These preliminary data show that the high-resolution L12-L5 probe provides good quality brachial plexus ultrasound images in the superficial locations i.e., the interscalene, supraclavicular, axillary, and midhumeral regions. The needle technique described here for ultrasound-assisted nerve localization provides real-time guidance and is potentially valuable for brachial plexus blocks.

This article is accompanied by an Editorial View. Please see: Greher M, Kapral S: Is Regional Anesthesia Simply an Exercise in Applied Sonoanatomy? Aiming at Higher Frequencies of Ultrasonographic Imaging Anesthesiology 2003; 99:250–1.

BRACHIAL plexus block is indicated for upper extremity surgery, and many techniques are available. The key to success depends on the accuracy of needle placement, nerve localization, and local anesthetic injection. Current techniques of nerve localization rely on surface anatomic landmarks for estimating brachial plexus location. However, at the time of needle insertion, the search for target nerves remains “blind”; thus, nerve localization can be frustrating and time consuming. Most often, block failures result from imprecise needle placement, and even in experienced hands, the failure rate can be as high as 10–15%. 1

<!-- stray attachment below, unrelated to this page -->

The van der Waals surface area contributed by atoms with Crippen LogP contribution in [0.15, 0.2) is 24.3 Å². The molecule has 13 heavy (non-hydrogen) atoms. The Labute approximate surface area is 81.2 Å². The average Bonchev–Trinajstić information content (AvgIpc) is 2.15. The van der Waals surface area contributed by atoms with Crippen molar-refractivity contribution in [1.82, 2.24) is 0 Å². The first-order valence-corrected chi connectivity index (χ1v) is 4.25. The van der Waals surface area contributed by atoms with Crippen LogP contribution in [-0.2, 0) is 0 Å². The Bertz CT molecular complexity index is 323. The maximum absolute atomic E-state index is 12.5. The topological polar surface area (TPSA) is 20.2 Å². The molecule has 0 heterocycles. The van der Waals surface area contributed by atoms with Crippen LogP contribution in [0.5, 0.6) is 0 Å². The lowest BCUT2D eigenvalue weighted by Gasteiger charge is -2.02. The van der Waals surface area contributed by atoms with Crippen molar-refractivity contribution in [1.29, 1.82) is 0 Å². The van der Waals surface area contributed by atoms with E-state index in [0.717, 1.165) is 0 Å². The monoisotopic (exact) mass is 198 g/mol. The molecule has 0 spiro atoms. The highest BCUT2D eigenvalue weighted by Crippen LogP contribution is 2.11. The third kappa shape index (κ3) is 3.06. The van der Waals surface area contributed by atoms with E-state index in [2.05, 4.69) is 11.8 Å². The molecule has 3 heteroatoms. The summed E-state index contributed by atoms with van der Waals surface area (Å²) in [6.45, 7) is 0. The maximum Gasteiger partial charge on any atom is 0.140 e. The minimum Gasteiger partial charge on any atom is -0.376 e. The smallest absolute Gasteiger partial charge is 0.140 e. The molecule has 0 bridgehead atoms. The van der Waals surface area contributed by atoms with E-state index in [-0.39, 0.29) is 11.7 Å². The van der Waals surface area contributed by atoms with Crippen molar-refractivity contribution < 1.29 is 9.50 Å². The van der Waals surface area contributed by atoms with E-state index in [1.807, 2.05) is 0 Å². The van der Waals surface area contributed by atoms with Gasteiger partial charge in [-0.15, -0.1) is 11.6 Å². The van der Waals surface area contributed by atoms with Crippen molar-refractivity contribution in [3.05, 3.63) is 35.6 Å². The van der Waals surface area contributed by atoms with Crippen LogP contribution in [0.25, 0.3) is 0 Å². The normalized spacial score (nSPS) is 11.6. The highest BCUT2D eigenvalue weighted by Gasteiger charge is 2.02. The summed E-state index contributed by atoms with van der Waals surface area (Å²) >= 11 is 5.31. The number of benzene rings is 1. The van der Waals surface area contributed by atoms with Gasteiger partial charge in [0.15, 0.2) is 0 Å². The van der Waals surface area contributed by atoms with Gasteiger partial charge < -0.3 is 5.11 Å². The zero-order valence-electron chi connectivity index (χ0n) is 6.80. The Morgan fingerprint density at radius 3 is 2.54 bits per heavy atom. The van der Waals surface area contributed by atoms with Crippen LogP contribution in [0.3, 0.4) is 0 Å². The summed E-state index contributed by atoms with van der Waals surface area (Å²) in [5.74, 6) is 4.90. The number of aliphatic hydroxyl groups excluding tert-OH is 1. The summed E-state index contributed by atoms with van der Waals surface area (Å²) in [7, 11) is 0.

Blind techniques can also cause complications, patient discomfort, and long procedure times. Although infrequent, direct or indirect needle injury may cause serious complications such as nerve damage, 2spinal cord injury (with interscalene block 3), pneumothorax (with the supraclavicular approach 4), vascular puncture, 5and systemic local anesthetic toxic reactions. 6Complications aside, the trial-and-error approach to nerve localization often requires multiple needle attempts, leading to patient anxiety and operating room delay.